The Balance Between Remembering and Forgetting Information: The Two Opposing Brain Waves

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The brain receives far more memories than it can keep everyday. It absorbs lots of new information throughout the course of the day, but it only retains some of them overnight. It is said that sleep seems to be a crucial factor in keeping this balance of learning and forgetting, reinforcing some memories and destroying others through the brain’s patterns of electrical signaling. However, the mechanisms that are at work at the brain have been unclear.

Earlier this month, a research paper reported that scientists have chipped away at the mystery. The research isolated the opposing functions of two kinds of brain waves: one that strengthens memories and the other that weakens them.

Simply by distinguishing these brain waves from each other, the researchers began to form an explanation that reconciles competing theories about how the brain processes memories to retain some and lose others. There was a gap in our understanding of how sleep could be important both for remembering and forgetting, said Karunesh Ganguly, an associate professor of neurology at the University of California, San Francisco, and the senior author on the study.

Theories about memory consolidation generally fall into one of two camps, and some evidence supports each of them. One attributes long-term learning to patterns of brain activity that are reenacted during sleep. These ensembles of neural firing mimic the signals involved in the original learning, and that repetition strengthens the synaptic connections between the neurons to ingrain the memory. Without reactivation, other connections are in theory not fortified, and those memories should wither away.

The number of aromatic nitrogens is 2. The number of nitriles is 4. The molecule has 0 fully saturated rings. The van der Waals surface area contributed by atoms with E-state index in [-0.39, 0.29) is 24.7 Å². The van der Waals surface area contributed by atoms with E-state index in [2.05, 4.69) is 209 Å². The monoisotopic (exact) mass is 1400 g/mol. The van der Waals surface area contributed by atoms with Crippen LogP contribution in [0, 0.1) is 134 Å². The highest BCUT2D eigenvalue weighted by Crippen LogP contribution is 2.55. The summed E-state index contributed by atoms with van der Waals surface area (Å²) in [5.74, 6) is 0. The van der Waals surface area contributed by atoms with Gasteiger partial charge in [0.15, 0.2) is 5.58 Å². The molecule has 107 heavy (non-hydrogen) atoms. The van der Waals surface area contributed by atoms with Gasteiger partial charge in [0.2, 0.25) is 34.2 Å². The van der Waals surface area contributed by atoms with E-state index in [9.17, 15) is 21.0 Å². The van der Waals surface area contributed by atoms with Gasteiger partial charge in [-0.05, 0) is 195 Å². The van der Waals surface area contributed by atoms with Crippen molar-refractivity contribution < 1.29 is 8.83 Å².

As an alternative, many researchers put stock in the idea of “synaptic downscaling,” in which the brain more actively clears itself of less useful memories. Because learning involves neural activity that strengthens brain connections, it becomes an energy drain. During sleep, less energy goes into the connections, allowing those with less long-term importance to weaken. Removing this background noise from unneeded memories clarifies the brain’s signals and keeps it more efficient.

The gap between these theories is bridged by the new research, which looks at the roles in memory retention of different brain patterns that are linked with sleep.

More details about this over at Quanta Magazine.

(Image Credit: geralt/ Pixabay)